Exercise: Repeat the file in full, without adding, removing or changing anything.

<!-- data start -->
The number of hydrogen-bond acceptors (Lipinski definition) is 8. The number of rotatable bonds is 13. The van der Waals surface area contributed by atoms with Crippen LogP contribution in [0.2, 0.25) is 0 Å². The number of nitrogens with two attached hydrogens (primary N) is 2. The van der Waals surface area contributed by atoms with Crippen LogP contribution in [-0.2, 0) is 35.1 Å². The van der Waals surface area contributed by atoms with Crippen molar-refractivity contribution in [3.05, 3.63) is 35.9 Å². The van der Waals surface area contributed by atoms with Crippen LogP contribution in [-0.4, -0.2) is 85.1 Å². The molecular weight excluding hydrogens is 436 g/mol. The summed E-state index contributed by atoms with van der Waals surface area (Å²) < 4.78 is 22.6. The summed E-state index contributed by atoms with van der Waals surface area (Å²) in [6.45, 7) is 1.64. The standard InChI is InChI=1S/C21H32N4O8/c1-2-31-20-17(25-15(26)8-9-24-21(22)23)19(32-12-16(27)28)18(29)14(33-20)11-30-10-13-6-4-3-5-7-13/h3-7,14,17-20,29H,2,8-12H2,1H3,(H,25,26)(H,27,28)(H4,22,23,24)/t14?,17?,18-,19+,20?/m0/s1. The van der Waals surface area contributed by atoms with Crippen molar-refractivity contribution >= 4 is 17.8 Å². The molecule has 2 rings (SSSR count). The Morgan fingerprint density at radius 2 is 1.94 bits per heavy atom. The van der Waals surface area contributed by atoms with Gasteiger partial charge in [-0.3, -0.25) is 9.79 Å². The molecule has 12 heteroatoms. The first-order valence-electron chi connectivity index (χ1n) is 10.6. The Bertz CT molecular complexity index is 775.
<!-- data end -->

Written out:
The number of hydrogen-bond acceptors (Lipinski definition) is 8. The number of rotatable bonds is 13. The van der Waals surface area contributed by atoms with Crippen LogP contribution in [0.2, 0.25) is 0 Å². The number of nitrogens with two attached hydrogens (primary N) is 2. The van der Waals surface area contributed by atoms with Crippen LogP contribution in [-0.2, 0) is 35.1 Å². The van der Waals surface area contributed by atoms with Crippen molar-refractivity contribution in [3.05, 3.63) is 35.9 Å². The van der Waals surface area contributed by atoms with Crippen LogP contribution in [-0.4, -0.2) is 85.1 Å². The molecular weight excluding hydrogens is 436 g/mol. The summed E-state index contributed by atoms with van der Waals surface area (Å²) < 4.78 is 22.6. The summed E-state index contributed by atoms with van der Waals surface area (Å²) in [6.45, 7) is 1.64. The standard InChI is InChI=1S/C21H32N4O8/c1-2-31-20-17(25-15(26)8-9-24-21(22)23)19(32-12-16(27)28)18(29)14(33-20)11-30-10-13-6-4-3-5-7-13/h3-7,14,17-20,29H,2,8-12H2,1H3,(H,25,26)(H,27,28)(H4,22,23,24)/t14?,17?,18-,19+,20?/m0/s1. The van der Waals surface area contributed by atoms with Crippen molar-refractivity contribution >= 4 is 17.8 Å². The molecule has 2 rings (SSSR count). The Morgan fingerprint density at radius 2 is 1.94 bits per heavy atom. The van der Waals surface area contributed by atoms with Gasteiger partial charge in [-0.3, -0.25) is 9.79 Å². The molecule has 12 heteroatoms. The first-order valence-electron chi connectivity index (χ1n) is 10.6. The Bertz CT molecular complexity index is 775.